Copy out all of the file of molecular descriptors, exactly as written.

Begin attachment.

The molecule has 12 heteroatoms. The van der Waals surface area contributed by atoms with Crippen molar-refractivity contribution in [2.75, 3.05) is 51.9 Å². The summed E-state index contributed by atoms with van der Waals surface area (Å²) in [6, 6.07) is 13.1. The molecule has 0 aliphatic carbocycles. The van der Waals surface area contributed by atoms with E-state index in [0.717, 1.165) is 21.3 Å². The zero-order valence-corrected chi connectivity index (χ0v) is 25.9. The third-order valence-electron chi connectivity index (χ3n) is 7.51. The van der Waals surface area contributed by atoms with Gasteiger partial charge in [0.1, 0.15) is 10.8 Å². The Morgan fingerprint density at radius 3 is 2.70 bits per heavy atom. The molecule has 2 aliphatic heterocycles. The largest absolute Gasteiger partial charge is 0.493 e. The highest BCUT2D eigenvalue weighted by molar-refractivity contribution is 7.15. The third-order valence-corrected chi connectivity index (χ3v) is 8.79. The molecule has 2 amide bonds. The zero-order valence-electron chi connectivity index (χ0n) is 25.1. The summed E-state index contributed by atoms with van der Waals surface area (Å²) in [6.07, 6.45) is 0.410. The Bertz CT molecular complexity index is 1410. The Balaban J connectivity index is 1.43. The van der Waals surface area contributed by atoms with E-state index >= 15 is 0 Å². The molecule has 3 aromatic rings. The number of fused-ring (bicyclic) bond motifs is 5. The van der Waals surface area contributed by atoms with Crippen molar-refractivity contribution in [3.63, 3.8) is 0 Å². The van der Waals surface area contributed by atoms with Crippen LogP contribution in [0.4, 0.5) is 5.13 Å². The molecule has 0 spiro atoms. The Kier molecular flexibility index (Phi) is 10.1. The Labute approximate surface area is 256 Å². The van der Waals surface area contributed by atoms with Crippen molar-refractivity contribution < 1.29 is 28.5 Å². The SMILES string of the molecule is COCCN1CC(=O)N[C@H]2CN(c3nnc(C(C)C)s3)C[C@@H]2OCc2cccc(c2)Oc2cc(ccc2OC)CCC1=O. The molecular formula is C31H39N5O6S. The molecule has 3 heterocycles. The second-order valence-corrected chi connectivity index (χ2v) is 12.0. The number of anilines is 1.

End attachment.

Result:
The molecule has 12 heteroatoms. The van der Waals surface area contributed by atoms with Crippen molar-refractivity contribution in [2.75, 3.05) is 51.9 Å². The summed E-state index contributed by atoms with van der Waals surface area (Å²) in [6, 6.07) is 13.1. The molecule has 0 aliphatic carbocycles. The van der Waals surface area contributed by atoms with E-state index in [0.717, 1.165) is 21.3 Å². The zero-order valence-corrected chi connectivity index (χ0v) is 25.9. The third-order valence-electron chi connectivity index (χ3n) is 7.51. The van der Waals surface area contributed by atoms with Gasteiger partial charge in [0.1, 0.15) is 10.8 Å². The Morgan fingerprint density at radius 3 is 2.70 bits per heavy atom. The molecule has 2 aliphatic heterocycles. The largest absolute Gasteiger partial charge is 0.493 e. The highest BCUT2D eigenvalue weighted by molar-refractivity contribution is 7.15. The third-order valence-corrected chi connectivity index (χ3v) is 8.79. The molecule has 2 amide bonds. The zero-order valence-electron chi connectivity index (χ0n) is 25.1. The summed E-state index contributed by atoms with van der Waals surface area (Å²) in [6.07, 6.45) is 0.410. The Bertz CT molecular complexity index is 1410. The Balaban J connectivity index is 1.43. The van der Waals surface area contributed by atoms with E-state index >= 15 is 0 Å². The molecule has 3 aromatic rings. The number of fused-ring (bicyclic) bond motifs is 5. The van der Waals surface area contributed by atoms with Crippen molar-refractivity contribution in [3.63, 3.8) is 0 Å². The van der Waals surface area contributed by atoms with Crippen LogP contribution in [0.4, 0.5) is 5.13 Å². The molecule has 0 spiro atoms. The Kier molecular flexibility index (Phi) is 10.1. The Labute approximate surface area is 256 Å². The van der Waals surface area contributed by atoms with Crippen molar-refractivity contribution < 1.29 is 28.5 Å². The SMILES string of the molecule is COCCN1CC(=O)N[C@H]2CN(c3nnc(C(C)C)s3)C[C@@H]2OCc2cccc(c2)Oc2cc(ccc2OC)CCC1=O. The molecular formula is C31H39N5O6S. The molecule has 3 heterocycles. The second-order valence-corrected chi connectivity index (χ2v) is 12.0. The number of anilines is 1.